9 things to know before Election Day in Harris County

Election Day is Nov. 8.

Election Day is Nov. 8.

Harris County residents planning to vote on Election Day, Nov. 8, should keep these helpful tips in mind before heading to the polls:

1. Check your voter eligibility.

Before voting, make sure you are eligible and registered. To ensure eligibility, visit www.hctax.net/voter/search. Harris County voters must be U.S. citizens, Harris County residents, at least 18 years old, not a convicted felon, not considered mentally incapacitated by a final judgment of a court and have registered to vote by Oct. 11.

2. Preview the ballot.

3. Find your polling location.

Election Day voters are required to vote at the polling location in the precinct in which they registered. All polling locations will be open from 7 a.m.-7 p.m. Voters who are physically unable to enter the polling location without assistance may ask the precinct’s election official to allow them to vote outside the polling location. Click here for a complete list of Harris County polling locations.

4. Drop off your children.

The YMCA of Greater Houston will offer two free hours of childcare for children between ages 6 months to 11 years old on Election Day. Parents who are not YMCA members should allow 30 minutes to complete the registration and check-in process. To find your participating YMCA’s hours or to register your child, call 281-367-9622 or visit www.ymcahouston.org.

5. Bring the proper identification.

If you have lost your voter registration card, you can still vote by presenting proof of identity at the polling location and signing an affidavit. For a replacement certificate, call 512-424-2600 or visit www.txdps.state.tx.us/DriverLicense/electionID.htm.

Acceptable photo IDs:

  • Texas driver’s license issued by DPS

  • Texas election identification certificate issued by DPS

  • Texas license to carry a handgun issued by DPS

  • Texas personal identification card issued by DPS

  • U.S. military identification card

  • U.S. passport

  • U.S. citizenship certificate

No photo ID? Fill out a declaration at the polls explaining why and bring one of the following supporting documents:

  • Valid voter registration certificate

  • Original certified birth certificate

  • Copy of or original bank statement

  • Copy of or original government check or paycheck

  • Copy of or original current utility bill

  • Copy of original government document with your name and address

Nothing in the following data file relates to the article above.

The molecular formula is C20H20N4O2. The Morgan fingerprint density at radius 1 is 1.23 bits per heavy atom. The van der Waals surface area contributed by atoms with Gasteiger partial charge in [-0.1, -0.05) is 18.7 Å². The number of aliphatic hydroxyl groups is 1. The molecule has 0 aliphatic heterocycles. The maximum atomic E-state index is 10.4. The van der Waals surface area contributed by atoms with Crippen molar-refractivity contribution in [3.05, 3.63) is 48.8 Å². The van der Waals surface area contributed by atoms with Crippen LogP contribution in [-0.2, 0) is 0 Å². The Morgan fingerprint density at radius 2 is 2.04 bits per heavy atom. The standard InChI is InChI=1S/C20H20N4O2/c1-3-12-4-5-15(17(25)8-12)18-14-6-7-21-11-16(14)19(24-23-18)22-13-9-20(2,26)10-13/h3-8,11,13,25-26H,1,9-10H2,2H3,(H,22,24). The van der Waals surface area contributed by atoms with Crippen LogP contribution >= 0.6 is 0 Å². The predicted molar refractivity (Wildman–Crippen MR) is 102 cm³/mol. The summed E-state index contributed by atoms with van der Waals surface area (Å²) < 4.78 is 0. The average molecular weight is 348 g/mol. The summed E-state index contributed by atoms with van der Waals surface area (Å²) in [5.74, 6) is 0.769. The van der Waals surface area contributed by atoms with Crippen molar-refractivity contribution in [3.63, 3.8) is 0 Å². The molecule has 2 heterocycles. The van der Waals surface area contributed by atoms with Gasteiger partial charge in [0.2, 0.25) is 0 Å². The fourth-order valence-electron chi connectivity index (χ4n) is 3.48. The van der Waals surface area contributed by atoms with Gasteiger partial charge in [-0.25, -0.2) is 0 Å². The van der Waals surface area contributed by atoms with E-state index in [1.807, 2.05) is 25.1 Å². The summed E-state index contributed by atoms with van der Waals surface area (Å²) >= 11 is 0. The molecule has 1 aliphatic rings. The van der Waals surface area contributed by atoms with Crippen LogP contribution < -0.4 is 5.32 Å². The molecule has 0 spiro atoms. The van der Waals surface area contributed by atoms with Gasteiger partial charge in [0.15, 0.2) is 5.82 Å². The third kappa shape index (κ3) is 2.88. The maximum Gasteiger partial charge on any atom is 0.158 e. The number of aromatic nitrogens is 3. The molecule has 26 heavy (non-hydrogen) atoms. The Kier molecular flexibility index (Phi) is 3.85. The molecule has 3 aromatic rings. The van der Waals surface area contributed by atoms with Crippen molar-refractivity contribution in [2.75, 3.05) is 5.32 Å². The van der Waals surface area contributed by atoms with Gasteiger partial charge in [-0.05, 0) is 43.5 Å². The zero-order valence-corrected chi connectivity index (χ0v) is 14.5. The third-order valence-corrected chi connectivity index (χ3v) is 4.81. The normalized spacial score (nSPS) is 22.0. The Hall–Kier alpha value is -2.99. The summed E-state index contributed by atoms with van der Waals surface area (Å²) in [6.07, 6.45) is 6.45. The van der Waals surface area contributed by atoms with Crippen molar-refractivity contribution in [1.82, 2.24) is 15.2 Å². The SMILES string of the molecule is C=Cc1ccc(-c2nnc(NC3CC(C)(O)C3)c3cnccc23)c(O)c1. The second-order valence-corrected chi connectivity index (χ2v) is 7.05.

If you are unable to provide a photo ID or approved supporting documents, you may vote provisionally. This entails signing a provisional affidavit and curing your ballot within six days by bringing proper photo ID to the voter registrar.

6. Follow voting etiquette.

Voters will be asked to turn off their cell phones before entering polling locations. Taking “selfies” and wearing campaign-related clothing will not be allowed on the premises.

7. Let others know.

Using the hashtag #CYFVotes, snap a photo of your “I Voted” sticker after leaving the polling location or share feedback about the election on Twitter and Facebook.

8. Attend a local watch party.

The Harris County Republican Party’s election night watch party will kick off at 6:30 p.m. at 7232 Wynnwood Lane, Houston. Contact Ashlei Kellough at 713-838-7900 for more information.

Members of the Harris County Democratic Party will hold various election night watch parties throughout the night. Visi www.harrisdemocrats.com/nov8watchparties for more information.

9. Follow Community Impact Newspaper for live election results.

Your local edition of Community Impact Newspaper will be covering the elections that matter most to you around the clock Nov. 8. Follow along on Facebook, Twitter and on www.communityimpact.com for updates throughout the evening.
By Danica Lloyd

Editor, Cy-Fair

Danica joined Community Impact Newspaper as a reporter in 2016. As editor, she continues to cover local government, education, health care, real estate, development, business and transportation in Cy-Fair. Her experience prior to CI includes studying at the Washington Journalism Center and interning at a startup incubator in D.C., serving as editor-in-chief of Union University's student magazine and online newspaper, reporting for The Jackson Sun and freelancing for other publications in Arkansas and Tennessee.